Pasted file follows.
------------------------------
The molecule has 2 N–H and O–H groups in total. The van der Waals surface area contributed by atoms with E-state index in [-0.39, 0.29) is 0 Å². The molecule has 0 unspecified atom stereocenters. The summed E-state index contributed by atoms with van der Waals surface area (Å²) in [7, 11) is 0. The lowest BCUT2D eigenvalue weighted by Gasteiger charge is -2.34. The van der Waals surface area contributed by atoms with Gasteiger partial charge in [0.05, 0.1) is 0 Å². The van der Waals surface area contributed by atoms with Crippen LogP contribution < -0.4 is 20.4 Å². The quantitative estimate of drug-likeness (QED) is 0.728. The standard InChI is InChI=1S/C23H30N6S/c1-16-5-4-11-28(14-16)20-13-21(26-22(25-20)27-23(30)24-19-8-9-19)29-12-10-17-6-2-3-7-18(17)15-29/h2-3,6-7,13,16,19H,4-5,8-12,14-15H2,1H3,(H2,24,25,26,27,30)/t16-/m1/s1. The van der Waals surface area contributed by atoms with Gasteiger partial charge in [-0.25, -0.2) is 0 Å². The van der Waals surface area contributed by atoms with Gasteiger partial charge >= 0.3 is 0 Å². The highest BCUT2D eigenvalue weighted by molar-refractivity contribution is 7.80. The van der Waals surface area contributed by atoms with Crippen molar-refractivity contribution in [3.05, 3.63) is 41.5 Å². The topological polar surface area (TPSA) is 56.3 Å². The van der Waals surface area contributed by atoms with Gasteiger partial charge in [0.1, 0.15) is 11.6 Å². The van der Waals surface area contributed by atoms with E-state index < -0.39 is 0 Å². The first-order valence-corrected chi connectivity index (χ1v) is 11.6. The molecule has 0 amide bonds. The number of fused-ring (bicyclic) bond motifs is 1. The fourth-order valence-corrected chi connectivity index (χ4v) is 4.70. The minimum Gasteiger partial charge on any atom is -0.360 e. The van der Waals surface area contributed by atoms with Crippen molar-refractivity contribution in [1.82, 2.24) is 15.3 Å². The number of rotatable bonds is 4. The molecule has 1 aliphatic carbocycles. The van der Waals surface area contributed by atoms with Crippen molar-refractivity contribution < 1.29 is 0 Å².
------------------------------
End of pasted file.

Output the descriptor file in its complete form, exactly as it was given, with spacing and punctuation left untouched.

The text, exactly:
The molecule has 2 N–H and O–H groups in total. The van der Waals surface area contributed by atoms with E-state index in [-0.39, 0.29) is 0 Å². The molecule has 0 unspecified atom stereocenters. The summed E-state index contributed by atoms with van der Waals surface area (Å²) in [7, 11) is 0. The lowest BCUT2D eigenvalue weighted by Gasteiger charge is -2.34. The van der Waals surface area contributed by atoms with Gasteiger partial charge in [0.05, 0.1) is 0 Å². The van der Waals surface area contributed by atoms with Crippen LogP contribution < -0.4 is 20.4 Å². The quantitative estimate of drug-likeness (QED) is 0.728. The standard InChI is InChI=1S/C23H30N6S/c1-16-5-4-11-28(14-16)20-13-21(26-22(25-20)27-23(30)24-19-8-9-19)29-12-10-17-6-2-3-7-18(17)15-29/h2-3,6-7,13,16,19H,4-5,8-12,14-15H2,1H3,(H2,24,25,26,27,30)/t16-/m1/s1. The van der Waals surface area contributed by atoms with Gasteiger partial charge in [-0.25, -0.2) is 0 Å². The van der Waals surface area contributed by atoms with Gasteiger partial charge >= 0.3 is 0 Å². The highest BCUT2D eigenvalue weighted by molar-refractivity contribution is 7.80. The van der Waals surface area contributed by atoms with Crippen molar-refractivity contribution in [3.05, 3.63) is 41.5 Å². The topological polar surface area (TPSA) is 56.3 Å². The van der Waals surface area contributed by atoms with Gasteiger partial charge in [0.1, 0.15) is 11.6 Å². The van der Waals surface area contributed by atoms with E-state index < -0.39 is 0 Å². The first-order valence-corrected chi connectivity index (χ1v) is 11.6. The molecule has 0 amide bonds. The number of fused-ring (bicyclic) bond motifs is 1. The fourth-order valence-corrected chi connectivity index (χ4v) is 4.70. The minimum Gasteiger partial charge on any atom is -0.360 e. The van der Waals surface area contributed by atoms with Crippen molar-refractivity contribution in [1.82, 2.24) is 15.3 Å². The number of rotatable bonds is 4. The molecule has 1 aliphatic carbocycles. The van der Waals surface area contributed by atoms with Crippen molar-refractivity contribution < 1.29 is 0 Å².